Ask a Mexican on the "No Espeak English" Ruse and the World Cup

I'm a half-mexicana, half-gabacha working as an appointment scheduler in a medical office. I'm one of a handful of schedulers there who speak Spanish. I've noticed in the years I've been working in this field that about seven to eight times out of 10, when a Spanish-speaking patient calls, gets one of the schedulers who doesn't speak español and waits for myself or someone else to call them back . . . the patient actually speaks English well. I find this out only because (since mi mamá mexicana always told me to never assume someone can't speak English and do him/her the courtesy by waiting until he/she requests Spanish) I call back speaking in English, and they respond in English. I don't mind speaking Spanish with any of my patients — in fact, I'm happy I can be of service — but it makes me wonder why would anyone would want to wait and waste precious time to get their health situated by not speaking English if there is no Spanish speaker available at the time (given they have the capability). Some of my patients really need the help and I am ready para hablar, but others probably have better English skills than several of the gabachas I know.


Appointment Desk, This is Chiquita Curiosa. How Can I Help You?

Sometimes, Mexicans who can speak English pretend not to so they can gain an advantage over their gabacho adverseries — the classic "No espeak English" ruse when either trying to get out of a situation or trying to make the gabachos think they're a stupid Mexican. Other times, the English-knowing Mexican will still prefer Spanish because they can be more exact. That seems to be the case here, especially given you're in a medical profession and some Mexican health practices just don't translate well into the King's English — how do you tell your doctor, for instance, that your mom's remedy for a broken clavicle is Vicks and 7-Up?

For those of us living in California, the FIFA World Cup is a big deal. Since we have such a huge Mexican population that has been here a while, is it a safe bet that they root for the U.S. team and the one from Mexico? I know that I tend to place my hopes on Mexico once the Americans get the boot in the first round. Couldn't we get a little more love going for our SoCal community by making our support in the World Cup international?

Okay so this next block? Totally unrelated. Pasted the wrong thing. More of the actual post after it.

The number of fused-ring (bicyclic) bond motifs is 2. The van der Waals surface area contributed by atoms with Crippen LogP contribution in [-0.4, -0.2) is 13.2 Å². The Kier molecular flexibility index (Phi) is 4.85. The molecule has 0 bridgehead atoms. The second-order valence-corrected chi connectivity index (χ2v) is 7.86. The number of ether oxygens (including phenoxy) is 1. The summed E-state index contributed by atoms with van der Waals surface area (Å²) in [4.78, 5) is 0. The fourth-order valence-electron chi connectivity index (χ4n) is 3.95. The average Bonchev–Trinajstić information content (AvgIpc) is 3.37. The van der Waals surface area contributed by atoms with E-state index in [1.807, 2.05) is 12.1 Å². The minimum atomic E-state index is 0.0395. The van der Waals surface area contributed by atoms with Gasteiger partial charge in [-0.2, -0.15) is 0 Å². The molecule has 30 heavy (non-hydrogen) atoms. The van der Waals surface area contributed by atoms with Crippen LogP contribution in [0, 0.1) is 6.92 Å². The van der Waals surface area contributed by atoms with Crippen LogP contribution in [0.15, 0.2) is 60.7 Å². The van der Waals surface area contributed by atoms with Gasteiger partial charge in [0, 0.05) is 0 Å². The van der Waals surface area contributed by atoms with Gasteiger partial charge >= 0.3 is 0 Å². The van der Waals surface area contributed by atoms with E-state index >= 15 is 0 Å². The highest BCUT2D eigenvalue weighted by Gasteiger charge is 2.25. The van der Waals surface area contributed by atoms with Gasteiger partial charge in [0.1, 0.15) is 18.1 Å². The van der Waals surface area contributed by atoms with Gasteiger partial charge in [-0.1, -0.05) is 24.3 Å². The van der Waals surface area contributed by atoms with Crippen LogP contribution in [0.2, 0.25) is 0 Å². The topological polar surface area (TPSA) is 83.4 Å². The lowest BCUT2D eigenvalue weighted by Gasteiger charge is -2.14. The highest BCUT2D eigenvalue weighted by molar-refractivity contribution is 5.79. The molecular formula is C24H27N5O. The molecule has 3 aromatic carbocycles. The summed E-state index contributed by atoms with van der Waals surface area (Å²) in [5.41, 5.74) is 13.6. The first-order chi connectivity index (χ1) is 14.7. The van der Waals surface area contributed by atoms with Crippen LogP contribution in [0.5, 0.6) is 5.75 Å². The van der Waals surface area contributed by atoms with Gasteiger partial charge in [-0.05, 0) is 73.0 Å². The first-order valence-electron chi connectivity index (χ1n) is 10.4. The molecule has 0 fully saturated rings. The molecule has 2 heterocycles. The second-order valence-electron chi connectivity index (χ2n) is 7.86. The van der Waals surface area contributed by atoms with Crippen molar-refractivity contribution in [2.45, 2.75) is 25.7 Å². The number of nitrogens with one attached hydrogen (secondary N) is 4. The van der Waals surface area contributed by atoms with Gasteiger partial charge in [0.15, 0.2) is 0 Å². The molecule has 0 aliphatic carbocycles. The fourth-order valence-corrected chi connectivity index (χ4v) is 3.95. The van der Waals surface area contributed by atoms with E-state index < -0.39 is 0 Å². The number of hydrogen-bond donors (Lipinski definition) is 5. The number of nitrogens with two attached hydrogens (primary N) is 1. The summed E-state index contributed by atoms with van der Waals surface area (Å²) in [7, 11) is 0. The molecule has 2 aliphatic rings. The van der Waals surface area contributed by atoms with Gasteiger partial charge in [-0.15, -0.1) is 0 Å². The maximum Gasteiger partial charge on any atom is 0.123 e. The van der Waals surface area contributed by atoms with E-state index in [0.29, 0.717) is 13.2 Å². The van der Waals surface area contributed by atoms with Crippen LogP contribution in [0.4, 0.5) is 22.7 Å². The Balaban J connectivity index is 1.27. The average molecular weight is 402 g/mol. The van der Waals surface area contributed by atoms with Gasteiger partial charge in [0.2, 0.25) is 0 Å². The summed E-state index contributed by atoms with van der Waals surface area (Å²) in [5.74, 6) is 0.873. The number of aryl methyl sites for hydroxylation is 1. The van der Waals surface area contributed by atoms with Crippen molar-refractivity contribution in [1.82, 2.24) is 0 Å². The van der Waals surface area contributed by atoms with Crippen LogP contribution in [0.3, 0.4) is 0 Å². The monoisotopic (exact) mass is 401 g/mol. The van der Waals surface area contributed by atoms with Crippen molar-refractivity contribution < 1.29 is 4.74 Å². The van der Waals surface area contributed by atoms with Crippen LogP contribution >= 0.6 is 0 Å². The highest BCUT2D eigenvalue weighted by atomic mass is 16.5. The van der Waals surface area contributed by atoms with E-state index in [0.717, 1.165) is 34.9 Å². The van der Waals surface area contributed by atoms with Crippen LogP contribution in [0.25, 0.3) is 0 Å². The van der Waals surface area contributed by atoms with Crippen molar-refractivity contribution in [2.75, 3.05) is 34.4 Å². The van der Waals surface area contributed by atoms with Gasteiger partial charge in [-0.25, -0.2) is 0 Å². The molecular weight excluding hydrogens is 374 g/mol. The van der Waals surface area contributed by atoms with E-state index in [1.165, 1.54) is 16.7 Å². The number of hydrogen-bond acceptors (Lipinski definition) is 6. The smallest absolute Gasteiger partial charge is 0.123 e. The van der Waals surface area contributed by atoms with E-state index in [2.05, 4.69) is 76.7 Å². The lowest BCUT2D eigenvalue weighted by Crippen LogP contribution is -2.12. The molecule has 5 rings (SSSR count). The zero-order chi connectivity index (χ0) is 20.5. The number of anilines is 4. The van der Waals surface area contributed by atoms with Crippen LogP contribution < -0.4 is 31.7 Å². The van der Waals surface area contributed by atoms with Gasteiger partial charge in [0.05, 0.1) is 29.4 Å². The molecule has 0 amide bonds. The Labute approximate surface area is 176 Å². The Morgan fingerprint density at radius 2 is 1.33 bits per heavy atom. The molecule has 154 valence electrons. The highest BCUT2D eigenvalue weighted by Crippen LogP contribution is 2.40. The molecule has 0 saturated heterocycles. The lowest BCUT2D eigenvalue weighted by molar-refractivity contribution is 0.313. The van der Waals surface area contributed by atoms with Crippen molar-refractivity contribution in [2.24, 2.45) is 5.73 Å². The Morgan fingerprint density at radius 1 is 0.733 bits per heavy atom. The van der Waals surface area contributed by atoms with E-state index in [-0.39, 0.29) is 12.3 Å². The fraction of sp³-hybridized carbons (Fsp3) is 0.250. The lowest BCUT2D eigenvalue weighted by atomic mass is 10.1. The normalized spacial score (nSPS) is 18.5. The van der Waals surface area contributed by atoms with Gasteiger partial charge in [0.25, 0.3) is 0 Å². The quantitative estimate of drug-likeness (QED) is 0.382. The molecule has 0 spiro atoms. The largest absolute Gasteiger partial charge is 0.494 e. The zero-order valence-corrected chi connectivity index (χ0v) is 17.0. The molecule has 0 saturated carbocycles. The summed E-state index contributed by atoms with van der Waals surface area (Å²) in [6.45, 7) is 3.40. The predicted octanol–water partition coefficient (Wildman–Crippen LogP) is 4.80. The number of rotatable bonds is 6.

Soccer Gabacho

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Historically, no Mexican in the United States would ever root for los Estados Unidos — not so much because it was considered traitorous, but mostly because the team was middling at best and über-gabacho. That has changed in the past generation, as the U.S. has not only become a mid-level power that consistently whips Mexico's ass on the pitch, but also because the squad is now diverse. At the same time, El Tri has underachieved behind the fresa foot of Javier "Chicharito" Hernández ("Little Pea," so nicknamed for the size of his huevos) and the most overrated Mexican since Maná. Most Mexican-Americans will still root for Mexico over the U.S., but there's at least a grudging respect for the norteamericano side — and at least brown members of Uncle Sam's Army don't get pelted with urine bags anymore . . . much. Nevertheless, I don't see a fruitful Mundial for either team, so Mexicans will probably do what they did during the last Cup: suddenly discover their Spanish roots, and go for the goal-getting gachupines.

¡Ask a Mexican! Videos are back!: Gentle cabrones: after a years-long hiatus, I've relaunched the video version of this columna. Follow my weekly rants on Twitter by clicking the hashtag #askamexican and ask away. Enjoy!

 
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2 comments
nickdwaters
nickdwaters

Odd to see someone refer to themselves as half-gabacha or gabacho. Do you hate yourselves due to your mixed ancestry or is this some "class" thing?  The US has given Latino's more than enough reason to see themselves as different. I just wish it weren't so, and it needn't be this way but for some incredibly stupid people who manage to get elected.  There is too much emphasis on cultural identity and that inherent nationalism serves to keep us apart "us and them" "Latino and gabacho".  I don't call myself anything but American, even though I have a smidgen of "mixed" ancestry, though sometimes I would rather not be seen as white for what I hope can be perceived as intuitive reasons.


US_War_Veteran
US_War_Veteran

This is in regards to the first article "Mexican on the "No Espeak English" Ruse".


Dear half-mexicana, half-gabacha, besides the two answers given in the article I would like to offer a third one, it is entirely possible that a person that is bilingual chooses to call and request a Spanish speaking scheduler, why? because they are trying to save your job, I know I have done it myself;  It's sort of like those self-checkout machines at the store/supermarket, I always go and wait in line to be checked out by an actual human cashier instead of going to the self-checkout machine even if they are empty, why? because I know some bean counter in some corporate office is trying to cut jobs to increase the company profits and get a promotion, and he or she is probably comparing how many customers self-checked out versus how many go to the cashiers so they can justify getting rid of a cashier or two, so in my sick and twisted mind I'd like to think I am helping some one keep their job by being "needed" and not being replaced with a computer, the same for goes for automated phone operators, if I can help it I try to get a live person on the line rather than using the automated service. 

 
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